Aid for Trade to Africa surpasses other regions, says ECA-led study

Aid for Trade to Africa surpasses other regions, says ECA-led study

ECA Press Release No. 90/2011 Web: http://www.uneca.org/

Addis Ababa, 21 June 2011 (ECA) – African trade experts from member State capitals and the Geneva-based African trade negotiators assembled on Tuesday in Geneva for a
roundtable organized by the United Nations Economic Commission for Africa (ECA) in
preparation for the 18-19 July, 3rd Global Aid for Trade (AfT) review. The aim of the
Review will be to assess the impact of AfT on economic growth, trade creation and poverty reduction.

According to the Information and Communication Service of the ECA, the day’s
roundtable discussed a collaborative study prepared under the auspices of the African
AfT Working Group. The Working Group comprised the African Development Bank, the ECA and the World Trade Organization (WTO).

Speaking at the meeting, Stephen Karingi, Acting Director of the ECA Regional
Integration and Trade Division said, “AfT to Africa enjoys continuing growth, with no
apparent decline, following the global economic crisis and no signs of diversion from
other ODA.” He added that compared to other regions, Africa now supersedes Asia as the principal regional recipient of AfT.

Accordingly, economic infrastructure continues to enjoy the largest share of AfT to
Africa, closely followed by building productive capacity. The study shows that up to USD 7.2 billion has gone towards spending in economic infrastructure.

“During the period under review (2006-09), a few countries and regions appear to
receive a disproportionate share, but per capita AfT tells another story,” said Karingi.

He explained that as an example, Nigeria, Uganda, Kenya, Ethiopia and Tanzania were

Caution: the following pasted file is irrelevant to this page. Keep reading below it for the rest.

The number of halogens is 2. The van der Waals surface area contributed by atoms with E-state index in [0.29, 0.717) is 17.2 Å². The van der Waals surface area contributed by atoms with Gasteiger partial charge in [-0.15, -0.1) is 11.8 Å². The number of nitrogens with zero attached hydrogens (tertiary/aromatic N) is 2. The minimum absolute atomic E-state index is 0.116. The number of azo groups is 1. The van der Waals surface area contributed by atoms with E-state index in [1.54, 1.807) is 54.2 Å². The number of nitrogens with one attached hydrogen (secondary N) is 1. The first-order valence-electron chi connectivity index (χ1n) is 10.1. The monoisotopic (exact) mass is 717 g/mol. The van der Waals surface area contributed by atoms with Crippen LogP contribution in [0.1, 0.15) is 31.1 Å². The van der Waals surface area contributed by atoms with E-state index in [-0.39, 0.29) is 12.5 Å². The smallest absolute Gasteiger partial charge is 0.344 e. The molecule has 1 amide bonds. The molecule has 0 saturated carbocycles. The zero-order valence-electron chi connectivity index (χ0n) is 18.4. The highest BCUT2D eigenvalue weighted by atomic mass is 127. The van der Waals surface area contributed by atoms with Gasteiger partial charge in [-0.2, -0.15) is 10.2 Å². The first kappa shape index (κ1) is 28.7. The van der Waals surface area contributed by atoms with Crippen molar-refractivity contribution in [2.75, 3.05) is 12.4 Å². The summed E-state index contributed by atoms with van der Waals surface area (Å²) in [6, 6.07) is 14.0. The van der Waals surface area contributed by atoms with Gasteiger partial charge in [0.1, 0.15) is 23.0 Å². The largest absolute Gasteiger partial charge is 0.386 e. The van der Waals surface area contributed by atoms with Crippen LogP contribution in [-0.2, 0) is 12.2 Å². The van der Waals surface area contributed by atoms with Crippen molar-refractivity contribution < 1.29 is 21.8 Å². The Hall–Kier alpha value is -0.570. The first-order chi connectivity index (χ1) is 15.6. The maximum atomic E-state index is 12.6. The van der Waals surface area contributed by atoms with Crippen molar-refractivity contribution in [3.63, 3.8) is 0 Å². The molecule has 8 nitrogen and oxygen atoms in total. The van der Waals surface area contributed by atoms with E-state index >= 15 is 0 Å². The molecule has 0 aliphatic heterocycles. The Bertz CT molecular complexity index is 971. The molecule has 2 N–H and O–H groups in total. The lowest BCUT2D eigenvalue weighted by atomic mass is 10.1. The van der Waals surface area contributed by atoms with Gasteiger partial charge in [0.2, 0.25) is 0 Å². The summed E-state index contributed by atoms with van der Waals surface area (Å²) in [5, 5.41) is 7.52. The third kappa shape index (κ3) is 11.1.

among the top AfT recipients. “Yet, on a per capita basis, Island economies received
on average, a higher percentage (17.6) than say, non-LDCs, which received 9.9 per cent.”

Karingi also said that the increase in AfT to Africa is more impressive than the total
ODA flows to the region. “In other words, AfT to Africa increases at much faster rate
than the total ODA flows; growth rate of total ODA stands at 11.1% , while AfT 21.4%) during the period under review (2006-09).”

He argued that the picture demonstrates that AfT to Africa “has been rising, both in
volume terms and as a proportion of both the global AfT and total ODA to the region.”
To the relief of social development actors at the meeting, the study revealed that the
increase in the volume of AfT “was additional and not at the expense of a diversion of resources from other social or economic sectors.”

Case stories were also submitted to the WTO, which according to Karingi, provided a snapshot of AfT experiences on the ground in Africa.

“Of the 269 case stories submitted to the WTO, 114 pertain to Africa,” said Karingi. He added that ECA’s case story documenting the impact of AfT on specific binding constraints is a notable contribution on AfT Approaches for the whole continent.

A number of other issues emerged from the study, including the fact that AfT flow to
Africa is the most stable compared to other developing regions, such as Asia, America,
Europe and Oceania. There are also considerable variations among African countries in
AfT flows in terms of volume, per capita, ratio of disbursements to commitments as well as the share of AfT in the total ODA flows.

The conclusions will feed into the African Group position to the Committee of Trade
and Development to be held later in the week on 23-24 June 2011 and the Third Global Review of Aid for Trade to be held on 18-19 July 2011.

Advertisements

Leave a Reply

Please log in using one of these methods to post your comment:

WordPress.com Logo

You are commenting using your WordPress.com account. Log Out / Change )

Twitter picture

You are commenting using your Twitter account. Log Out / Change )

Facebook photo

You are commenting using your Facebook account. Log Out / Change )

Google+ photo

You are commenting using your Google+ account. Log Out / Change )

Connecting to %s